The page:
What is the integral of a vector-valued function?

what does it mathematically mean an integral of a vector ? for example in physics we say that the impulse $\vec{I}$ is the time integral of force $\vec{f}$ :

$\vec{I} = \int_{t_{1}}^{t_{2}} \vec{f} dt$

what does this object $~~ \int_{t_{1}}^{t_{2}} \vec{f} dt$ clearly mean ? is it a vector ? does it have the same direction as $\vec{I}$ ?

• Integrate each components Commented Dec 28, 2016 at 16:01
• Yes, the result is a vector. I'm assuming you're familiar with the interpretation of an integral of a scalar function, yes? This has the same meaning, except it's taken over multiple dimensions. We could easily integrate over the individual components of the vector (say, the x,y,z component of the impulse), in which case it would be a scalar integral as you're familiar with. This is just a nicer, more compact, and widely accepted notation. Commented Dec 28, 2016 at 16:03
• There is also Bochner integral for integrands whose images are in a separable Banach space. Commented Dec 28, 2016 at 16:10
• Hem, you are asking if $\vec I$ has the same direction as $\vec I$ !?
– user65203
Commented Dec 28, 2016 at 16:26

In this case, integrating the vector $\vec{f}(t)$ results in a vector $\vec{I}$. There are a couple ways to think about this. Probably the easiest is to think about $\vec{f}$ as having components $f_x,f_y,f_z$:

$$\vec{f}(t) = \left[\begin{array}{c}f_x(t)\\f_y(t)\\f_z(t)\end{array}\right]$$Each component is a scalar function, so integrating $\vec{f}(t)$ is the same as integrating each component separately:

$$\int_{t_1}^{t_2}\vec{f}(t)dt = \left[\begin{array}{c}\int_{t_1}^{t_2}f_x(t)dt\\\int_{t_1}^{t_2}f_y(t)dt\\\int_{t_1}^{t_2}f_z(t)dt\end{array}\right]$$ The other way to think about it is using the Riemann sum picture:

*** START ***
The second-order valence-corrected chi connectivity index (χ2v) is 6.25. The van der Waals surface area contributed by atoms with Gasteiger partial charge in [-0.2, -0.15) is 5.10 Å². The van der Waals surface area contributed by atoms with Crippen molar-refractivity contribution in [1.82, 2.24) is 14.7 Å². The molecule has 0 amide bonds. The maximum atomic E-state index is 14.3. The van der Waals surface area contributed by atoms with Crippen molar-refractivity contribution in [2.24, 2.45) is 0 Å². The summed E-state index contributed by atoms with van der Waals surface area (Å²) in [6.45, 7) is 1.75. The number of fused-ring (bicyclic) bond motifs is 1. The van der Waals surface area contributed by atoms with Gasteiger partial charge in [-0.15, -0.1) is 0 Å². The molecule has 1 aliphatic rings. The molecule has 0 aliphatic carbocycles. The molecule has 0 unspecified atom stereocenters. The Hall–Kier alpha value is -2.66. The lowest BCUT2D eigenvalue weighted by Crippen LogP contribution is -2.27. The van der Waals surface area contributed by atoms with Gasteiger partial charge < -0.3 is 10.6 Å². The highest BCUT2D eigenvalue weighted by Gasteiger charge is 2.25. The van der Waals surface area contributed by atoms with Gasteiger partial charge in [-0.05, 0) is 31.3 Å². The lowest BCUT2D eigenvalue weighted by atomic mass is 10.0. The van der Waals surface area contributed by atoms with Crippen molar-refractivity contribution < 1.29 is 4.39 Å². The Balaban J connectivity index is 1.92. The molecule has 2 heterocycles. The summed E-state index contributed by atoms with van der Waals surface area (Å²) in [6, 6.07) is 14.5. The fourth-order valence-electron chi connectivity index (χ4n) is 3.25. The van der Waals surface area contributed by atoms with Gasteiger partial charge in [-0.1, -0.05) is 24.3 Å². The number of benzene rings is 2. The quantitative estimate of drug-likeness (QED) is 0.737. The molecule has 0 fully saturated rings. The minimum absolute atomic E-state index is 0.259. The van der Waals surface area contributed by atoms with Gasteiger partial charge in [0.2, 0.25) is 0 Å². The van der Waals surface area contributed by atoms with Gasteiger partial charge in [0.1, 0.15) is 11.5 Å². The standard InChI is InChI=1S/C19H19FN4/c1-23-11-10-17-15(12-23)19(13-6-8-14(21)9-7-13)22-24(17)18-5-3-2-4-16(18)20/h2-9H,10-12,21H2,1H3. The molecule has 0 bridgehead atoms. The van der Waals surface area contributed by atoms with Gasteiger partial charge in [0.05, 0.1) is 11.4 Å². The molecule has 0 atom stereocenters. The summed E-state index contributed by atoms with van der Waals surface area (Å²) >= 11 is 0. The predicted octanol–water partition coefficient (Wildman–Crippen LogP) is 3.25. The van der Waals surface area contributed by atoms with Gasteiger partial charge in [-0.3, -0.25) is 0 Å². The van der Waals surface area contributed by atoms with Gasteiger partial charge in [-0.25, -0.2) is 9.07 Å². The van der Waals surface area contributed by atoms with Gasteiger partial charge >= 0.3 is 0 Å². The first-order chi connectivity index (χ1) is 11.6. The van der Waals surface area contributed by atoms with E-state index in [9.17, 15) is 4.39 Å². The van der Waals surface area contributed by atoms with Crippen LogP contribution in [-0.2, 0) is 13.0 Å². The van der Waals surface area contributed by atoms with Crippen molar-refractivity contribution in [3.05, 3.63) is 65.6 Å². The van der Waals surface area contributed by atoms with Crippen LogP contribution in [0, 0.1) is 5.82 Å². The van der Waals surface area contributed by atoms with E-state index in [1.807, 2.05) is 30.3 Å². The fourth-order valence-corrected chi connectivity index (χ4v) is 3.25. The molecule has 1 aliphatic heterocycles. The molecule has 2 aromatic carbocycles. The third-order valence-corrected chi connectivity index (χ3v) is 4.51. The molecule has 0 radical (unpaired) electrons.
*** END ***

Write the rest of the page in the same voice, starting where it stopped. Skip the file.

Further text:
$$\int_{t_1}^{t_2}\vec{f}(t)dt \approx \sum_{j=1}^n (\vec{f}(t_j)-\vec{f}(t_{j-1}))(t_{j}-t_{j-1})$$This makes it clear that integrating a vector is just like subtracting, adding and scaling vectors, which is something you should know how to do.

There are many different ways to integrate vectors, in fact - this is just one way. For instance, there are line integrals that integrate a vector field along a curve to produce a scalar. Many other types of vector integrals would be covered in a "multivariate calculus" course.

One has to specify the dimension of the vector space where $$f$$ takes its value. It is very different between finite and infinite dimensional vector spaces.

Here is essentially a comment by Terry Tao:

To integrate functions taking values in a finite-dimensional vector space, one can pick a basis for that vector space and integrate each coordinate of the vector-valued function separately; this gives a well-defined notion of integral that is independent of the choice of basis.

For functions taking values in infinite-dimensional vector spaces, things get trickier (much as infinite sums become a more subtle topic in infinite-dimensional vector spaces than in finite-dimensional ones, due to the number of different concepts of convergence for such sums). The two most popular notions of integral here are the Bochner integral and the Pettis integral, with the latter being more general (but weaker) than the former.

Write

$$\vec{f} =\vec{i}f_0+\vec{j}f_1+\vec{k}f_2.$$

Then by linearity of the summation operator

$$\int_{t_0}^{t_1}\vec{f} dt= \int_{t_0}^{t_1}\vec{i}f_0 dt+\int_{t_0}^{t_1}\vec{j}f_1 dt+\int_{t_0}^{t_1}\vec{k}f_2 dt= \vec{i} \int_{t_0}^{t_1}f_0dt+\vec{j}\int_{t_0}^{t_1}f_1 dt+\vec{k} \int_{t_0}^{t_1}f_2dt.$$

This says all.